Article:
Mary Anna Pomonis

She Rises, 2020

Artist Statement
The title of the artwork, She Rises, refers to the spring resurrection story prevalent in Judeo-Christian cultures. The title refers to the ascent of Inanna and Persephone in the mythology of the ancient world. The resurrection story serves as a reminder that our bodies are miraculous and just as Inanna survived her trips to the underworld, we too shall rise.

The installation focuses on the eight-point star or temple rosette form of the ancient Sumerian goddess Inanna, sometimes called Ishtar or Artemis. I am fascinated by the intercessory images of the Theotokos,(Mother Mary), in my upbringing in the Greek Orthodox Church, as well as icons and stained glass windows. The light, language, and form of historically sacred artwork was designed to move the body. I want my work to move through the viewer, creating a feeling of energy and possibility in a world mitigated by quarantine, digital screens, and societal filters. My work focuses on the geometry of an architectural form and its design utilized to create an aesthetic feeling in homage to the goddesses of antiquity.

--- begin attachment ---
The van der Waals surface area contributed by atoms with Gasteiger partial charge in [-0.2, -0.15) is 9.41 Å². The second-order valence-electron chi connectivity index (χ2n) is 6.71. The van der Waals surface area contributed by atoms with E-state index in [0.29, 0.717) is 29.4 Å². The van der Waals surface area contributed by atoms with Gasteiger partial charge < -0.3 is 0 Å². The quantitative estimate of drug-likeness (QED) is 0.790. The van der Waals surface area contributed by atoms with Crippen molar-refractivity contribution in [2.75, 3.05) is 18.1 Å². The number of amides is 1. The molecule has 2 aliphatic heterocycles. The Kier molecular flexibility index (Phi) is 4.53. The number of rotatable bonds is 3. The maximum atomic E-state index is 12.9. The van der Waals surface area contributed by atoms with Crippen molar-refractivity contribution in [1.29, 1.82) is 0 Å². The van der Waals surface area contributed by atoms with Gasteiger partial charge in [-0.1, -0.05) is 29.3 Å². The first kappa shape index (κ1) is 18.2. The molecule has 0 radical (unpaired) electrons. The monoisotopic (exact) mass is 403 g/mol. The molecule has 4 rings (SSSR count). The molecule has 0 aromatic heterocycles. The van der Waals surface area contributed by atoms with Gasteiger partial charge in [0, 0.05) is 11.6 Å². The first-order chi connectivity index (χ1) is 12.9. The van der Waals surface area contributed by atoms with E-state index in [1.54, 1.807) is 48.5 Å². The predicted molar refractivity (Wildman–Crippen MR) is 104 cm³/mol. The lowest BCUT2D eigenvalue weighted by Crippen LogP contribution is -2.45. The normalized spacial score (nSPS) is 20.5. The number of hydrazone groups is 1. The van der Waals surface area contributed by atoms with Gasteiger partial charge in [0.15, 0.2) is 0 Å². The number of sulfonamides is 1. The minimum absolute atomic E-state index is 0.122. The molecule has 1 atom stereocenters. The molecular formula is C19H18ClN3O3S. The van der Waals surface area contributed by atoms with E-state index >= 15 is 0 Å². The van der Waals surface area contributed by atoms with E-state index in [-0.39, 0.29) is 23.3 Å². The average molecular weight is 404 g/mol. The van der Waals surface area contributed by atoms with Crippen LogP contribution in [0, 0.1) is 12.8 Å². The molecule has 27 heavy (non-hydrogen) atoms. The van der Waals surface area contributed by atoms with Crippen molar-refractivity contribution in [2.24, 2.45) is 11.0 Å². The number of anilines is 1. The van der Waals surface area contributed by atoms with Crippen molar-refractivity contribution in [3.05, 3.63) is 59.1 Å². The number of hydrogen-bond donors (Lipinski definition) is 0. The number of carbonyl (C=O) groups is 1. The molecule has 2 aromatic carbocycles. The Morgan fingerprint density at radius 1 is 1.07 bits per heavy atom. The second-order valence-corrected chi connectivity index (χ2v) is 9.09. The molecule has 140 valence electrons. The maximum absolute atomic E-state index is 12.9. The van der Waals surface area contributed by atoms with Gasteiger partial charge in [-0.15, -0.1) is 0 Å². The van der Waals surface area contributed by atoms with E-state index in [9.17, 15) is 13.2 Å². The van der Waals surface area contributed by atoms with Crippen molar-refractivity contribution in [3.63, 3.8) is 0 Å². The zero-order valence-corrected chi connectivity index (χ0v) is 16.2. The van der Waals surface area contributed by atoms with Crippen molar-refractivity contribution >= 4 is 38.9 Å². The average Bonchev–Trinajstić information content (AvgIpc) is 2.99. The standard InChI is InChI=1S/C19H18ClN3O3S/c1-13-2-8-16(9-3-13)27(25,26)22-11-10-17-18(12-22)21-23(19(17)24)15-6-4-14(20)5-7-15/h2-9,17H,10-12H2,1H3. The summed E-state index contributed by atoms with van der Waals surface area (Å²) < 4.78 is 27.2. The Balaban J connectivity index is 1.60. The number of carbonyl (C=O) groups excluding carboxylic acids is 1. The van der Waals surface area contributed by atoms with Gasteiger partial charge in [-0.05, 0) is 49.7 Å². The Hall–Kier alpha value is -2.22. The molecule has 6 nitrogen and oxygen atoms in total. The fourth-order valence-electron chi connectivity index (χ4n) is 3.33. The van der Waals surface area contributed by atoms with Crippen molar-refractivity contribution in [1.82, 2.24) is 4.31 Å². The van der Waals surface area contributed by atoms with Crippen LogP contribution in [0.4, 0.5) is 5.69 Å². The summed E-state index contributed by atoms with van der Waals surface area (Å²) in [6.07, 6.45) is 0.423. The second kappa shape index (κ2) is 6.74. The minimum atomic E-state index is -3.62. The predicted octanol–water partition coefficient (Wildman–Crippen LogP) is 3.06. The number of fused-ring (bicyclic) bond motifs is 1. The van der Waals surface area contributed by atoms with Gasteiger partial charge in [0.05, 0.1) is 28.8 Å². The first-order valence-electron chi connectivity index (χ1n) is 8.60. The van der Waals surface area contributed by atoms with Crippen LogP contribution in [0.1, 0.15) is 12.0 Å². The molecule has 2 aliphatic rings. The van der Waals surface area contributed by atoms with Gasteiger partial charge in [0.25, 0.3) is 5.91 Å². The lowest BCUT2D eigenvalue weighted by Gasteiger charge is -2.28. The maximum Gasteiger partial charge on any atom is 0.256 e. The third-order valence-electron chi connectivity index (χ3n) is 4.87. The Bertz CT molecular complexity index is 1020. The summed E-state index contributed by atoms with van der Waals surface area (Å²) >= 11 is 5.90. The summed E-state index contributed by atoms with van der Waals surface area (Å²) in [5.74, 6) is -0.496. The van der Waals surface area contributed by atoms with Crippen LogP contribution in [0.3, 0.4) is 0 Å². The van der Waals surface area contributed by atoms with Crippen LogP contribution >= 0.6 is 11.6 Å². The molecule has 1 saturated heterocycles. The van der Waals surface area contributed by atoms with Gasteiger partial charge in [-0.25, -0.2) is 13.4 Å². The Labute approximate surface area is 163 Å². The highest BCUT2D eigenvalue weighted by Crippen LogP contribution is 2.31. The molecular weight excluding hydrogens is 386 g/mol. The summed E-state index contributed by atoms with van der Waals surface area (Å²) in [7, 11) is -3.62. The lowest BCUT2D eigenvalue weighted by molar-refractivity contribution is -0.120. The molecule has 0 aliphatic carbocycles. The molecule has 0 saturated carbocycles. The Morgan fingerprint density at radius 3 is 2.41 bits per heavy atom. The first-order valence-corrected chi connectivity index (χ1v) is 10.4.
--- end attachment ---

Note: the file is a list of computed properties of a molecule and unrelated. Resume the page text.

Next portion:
A previous version of this installation entitled, Iris Calendis, was displayed at the Lancaster Museum of Art and History in February of 2020 which closed early because of the quarantine.

Throughout history, people have made crests, quilts, and banners to reinforce their own identity. I create artworks as personal power symbols to find faith and order in a contemporary world.

Mary Anna Pomonis is a Los Angeles-based artist known primarily for her abstract paintings utilizing commercial airbrush tools as referents to both masculine and feminine power. Pomonis has exhibited in galleries and institutions, including the Western Carolina University Museum of Fine Arts, the Torrance Art Museum, the Krannert Art Museum at the University of Illinois, the Lancaster Museum of Art and History, and the Museum of Contemporary Art, Los Angeles. Her artwork has appeared in the Los Angeles Times, the Huffington Post, the New York Times, Whitehot Magazine, and Artweek. Additionally, her curatorial projects and essays have been featured in museums and gallery spaces throughout Southern California. She is the founder and a contributing member of the artists’ collective, the Association of Hysteric Curators. The AHC has been in both national and international press as a result of their social practice projects and activism in the Los Angeles area. She is represented in Los Angeles by Ladies Room LA and in Chicago by Seer Gallery.